As you probably guessed from the title, I'm about to suggest that an individual collection of dividend growth stocks is likely a more relevant decision for the dividend growth investor than an ETF proxy; in this case the Vanguard Dividend Appreciation ETF (VIG). Now obviously the underlying qualifier in this case is that you have to be willing to put in the applicable homework. But given that one is so inclined, I believe that selecting individual stocks will be a more worthwhile decision over the long haul. I realize that by telling you the punch line I have essentially spoiled the article, but perhaps I can reinvigorate your interest with my even-keeled logic. In addition, I also realize that previous work has been done in this subject area; fellow Seeking Alpha contributor David Van Knapp comes to mind. I make no claims as to the comprehensive nature of this comparison.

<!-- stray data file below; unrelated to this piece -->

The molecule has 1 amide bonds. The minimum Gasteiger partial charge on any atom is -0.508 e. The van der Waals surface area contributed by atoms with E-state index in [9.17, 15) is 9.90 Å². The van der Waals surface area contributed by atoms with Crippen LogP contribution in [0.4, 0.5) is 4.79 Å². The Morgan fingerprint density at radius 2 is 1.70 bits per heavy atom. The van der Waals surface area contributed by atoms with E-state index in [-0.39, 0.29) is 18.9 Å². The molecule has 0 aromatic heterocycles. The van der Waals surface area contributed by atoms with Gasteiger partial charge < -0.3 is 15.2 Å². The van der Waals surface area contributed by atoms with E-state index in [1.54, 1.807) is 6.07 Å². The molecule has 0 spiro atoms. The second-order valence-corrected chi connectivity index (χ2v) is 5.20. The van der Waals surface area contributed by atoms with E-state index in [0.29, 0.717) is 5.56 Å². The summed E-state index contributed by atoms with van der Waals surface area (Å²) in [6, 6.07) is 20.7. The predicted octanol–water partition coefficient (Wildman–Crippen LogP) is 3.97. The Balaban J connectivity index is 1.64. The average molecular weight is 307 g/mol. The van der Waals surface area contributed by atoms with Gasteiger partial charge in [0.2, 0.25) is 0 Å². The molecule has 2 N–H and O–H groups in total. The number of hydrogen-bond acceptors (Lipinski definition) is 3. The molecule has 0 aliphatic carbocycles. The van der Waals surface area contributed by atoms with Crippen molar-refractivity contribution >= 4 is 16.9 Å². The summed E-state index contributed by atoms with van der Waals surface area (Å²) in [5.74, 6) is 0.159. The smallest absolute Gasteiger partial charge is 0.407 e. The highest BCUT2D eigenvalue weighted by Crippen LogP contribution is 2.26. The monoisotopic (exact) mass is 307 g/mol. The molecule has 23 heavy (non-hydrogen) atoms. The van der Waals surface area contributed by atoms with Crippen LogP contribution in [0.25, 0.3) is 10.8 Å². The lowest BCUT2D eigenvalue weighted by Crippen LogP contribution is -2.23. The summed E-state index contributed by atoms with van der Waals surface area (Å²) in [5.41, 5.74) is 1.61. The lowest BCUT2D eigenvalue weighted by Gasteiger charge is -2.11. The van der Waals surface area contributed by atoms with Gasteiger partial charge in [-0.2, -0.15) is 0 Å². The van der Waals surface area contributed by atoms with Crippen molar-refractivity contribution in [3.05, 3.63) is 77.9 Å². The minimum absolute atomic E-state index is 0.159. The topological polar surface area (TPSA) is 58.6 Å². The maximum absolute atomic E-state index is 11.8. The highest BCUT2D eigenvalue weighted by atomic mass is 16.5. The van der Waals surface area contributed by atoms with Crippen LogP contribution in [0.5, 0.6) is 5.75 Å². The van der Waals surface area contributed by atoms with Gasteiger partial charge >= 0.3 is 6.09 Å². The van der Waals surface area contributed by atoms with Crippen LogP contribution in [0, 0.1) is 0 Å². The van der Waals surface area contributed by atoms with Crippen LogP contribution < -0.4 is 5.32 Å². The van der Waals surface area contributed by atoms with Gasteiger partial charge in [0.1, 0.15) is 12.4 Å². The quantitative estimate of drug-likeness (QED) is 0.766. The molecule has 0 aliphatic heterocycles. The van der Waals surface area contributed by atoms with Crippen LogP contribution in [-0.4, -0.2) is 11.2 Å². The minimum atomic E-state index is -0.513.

So how did I choose the Vanguard Dividend Appreciation ETF, instead of say the iShares Dow Jones Select Dividend Index (DVY) or even the Vanguard High Dividend Yield Index ETF (VYM)? That's a good question. Well aside from the catchy ticker, in one of my recent articles someone commented on the benefits of, you guessed it, the Vanguard Dividend Appreciation ETF. I don't want to specifically run through the comment (you can check out the article if you're interested) but the basic idea was this: "professional investors do not regularly beat indices so individuals don't stand much of a chance, the VIG had a nice total return in the last couple of years, the top holdings look very much like a dividend growth portfolio and ETFs have relatively low fees". Now the reason that I didn't want to quote the comment explicitly is because I believe that the points that were indicated work not just for the VIG, but also stand as a valid argument for almost any dividend ETF.